BSc (Hons), PhD
- Primary position:
- Reader in Immunogenetics
Dr Sahota was appointed as Reader in 2006. He graduated in Biochemistry and obtained his PhD in Microbial Biochemistry from the University of London, UK followed by an appointment as Lecturer and Post-doctoral Scholar in Microbial Genetics at the University of California Los Angeles, USA. Following his return to the UK, Dr Sahota engaged different research interests, and undertook cancer research at St. George’s Hospital Medical School and the Charing Cross & Westminster Hospital Medical School, University of London (examining steroid receptors in breast cancer). He was subsequently appointed in 1992 as Research Fellow / Senior Research Fellow / LRF Senior Scientist in the Cancer Sciences Division, School of Medicine, University of Southampton, before his current Faculty position.
Much of the earlier research work in Cancer Sciences, Southampton focused on developing immunogenetics to profile pathogenesis and progression in B-lymphocyte malignancy, with a special focus on multiple myeloma, a plasma cell tumour. More recent work has utilised genome wide whole exome sequencing to examine mutations to define B-cell tumour origins and behaviour, seeking to link genomic mutations with functional outcomes. Dr Sahota’s group is also interested in defining tumour-associated antigens, and in targeted immunotherapy using DNA vaccine designs. His group comprises post-doctoral scientists, visiting fellows, PhD students (non-clinical and clinical), and 4th year medical undergraduates. The group is based within the Faculty of Medicine.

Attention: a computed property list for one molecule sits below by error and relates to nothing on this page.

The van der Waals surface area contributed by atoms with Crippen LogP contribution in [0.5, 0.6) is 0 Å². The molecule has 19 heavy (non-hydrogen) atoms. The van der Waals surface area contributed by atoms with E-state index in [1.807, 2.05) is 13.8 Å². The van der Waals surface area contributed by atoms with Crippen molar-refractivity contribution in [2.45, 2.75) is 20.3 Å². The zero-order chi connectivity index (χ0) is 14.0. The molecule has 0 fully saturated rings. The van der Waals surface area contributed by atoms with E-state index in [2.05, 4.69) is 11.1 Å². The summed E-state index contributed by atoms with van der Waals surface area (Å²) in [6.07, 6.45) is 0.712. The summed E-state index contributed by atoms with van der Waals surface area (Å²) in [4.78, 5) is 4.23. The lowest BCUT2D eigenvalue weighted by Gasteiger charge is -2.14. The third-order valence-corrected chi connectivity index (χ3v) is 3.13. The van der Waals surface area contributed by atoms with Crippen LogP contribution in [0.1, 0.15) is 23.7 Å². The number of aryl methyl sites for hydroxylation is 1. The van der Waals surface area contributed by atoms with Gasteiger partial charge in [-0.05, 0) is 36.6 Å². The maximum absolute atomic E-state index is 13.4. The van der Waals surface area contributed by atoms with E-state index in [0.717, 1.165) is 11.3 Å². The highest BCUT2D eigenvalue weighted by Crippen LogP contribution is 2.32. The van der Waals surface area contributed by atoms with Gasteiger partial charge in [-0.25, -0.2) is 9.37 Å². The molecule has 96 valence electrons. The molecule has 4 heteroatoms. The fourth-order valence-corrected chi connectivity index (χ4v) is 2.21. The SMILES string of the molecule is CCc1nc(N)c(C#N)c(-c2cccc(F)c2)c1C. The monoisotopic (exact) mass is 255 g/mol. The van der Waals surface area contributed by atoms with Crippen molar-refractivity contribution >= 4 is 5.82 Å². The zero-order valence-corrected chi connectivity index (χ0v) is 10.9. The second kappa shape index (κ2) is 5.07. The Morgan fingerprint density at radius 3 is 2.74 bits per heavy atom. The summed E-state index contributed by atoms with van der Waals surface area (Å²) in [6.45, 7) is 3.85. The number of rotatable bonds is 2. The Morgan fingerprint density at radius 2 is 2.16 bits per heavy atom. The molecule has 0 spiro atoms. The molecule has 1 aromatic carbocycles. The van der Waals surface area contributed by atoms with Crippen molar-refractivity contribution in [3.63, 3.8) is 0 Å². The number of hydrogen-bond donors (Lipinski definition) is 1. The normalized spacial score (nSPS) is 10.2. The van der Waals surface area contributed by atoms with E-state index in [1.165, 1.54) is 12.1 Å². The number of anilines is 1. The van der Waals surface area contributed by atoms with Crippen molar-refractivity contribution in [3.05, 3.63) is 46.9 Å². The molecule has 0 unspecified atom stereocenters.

BSc (Hons), Biochemistry, University of London 1977
PhD, University of London 1984
Postdoctoral Scholar and Lecturer, Department of Microbiology, University of California Los Angeles, USA
Postdoctoral Fellow, Department of Clinical Biochemistry, St. George’s Hospital Medical School / Department of Medical Oncology, Charing Cross & Westminster Hospital Medical School, University of London
Postdoctoral Fellow / Senior Research Fellow / LRF Senior Scientist, Cancer Sciences Division, School of Medicine, University of Southampton
Reader, Faculty of Medicine, University of Southampton 2006 –
The University of Southampton's electronic library (e-prints)
Multiple myeloma – Pathogenesis, Progression and Targeted Therapy
The group has a particular focus on understanding the pathogenesis of multiple myeloma (MM), an incurable disease where malignant plasma cells accumulate in the bone marrow. One debilitating feature of the disease results from multiple osteolytic foci in the skeleton, induced by tumour growth. MM is often preceded by a proliferative condition termed monoclonal gammopathy of undetermined significance (MGUS), where a limited plasma cell expansion occurs, but it is as yet not clear what factors underlie transformation to full blown disease.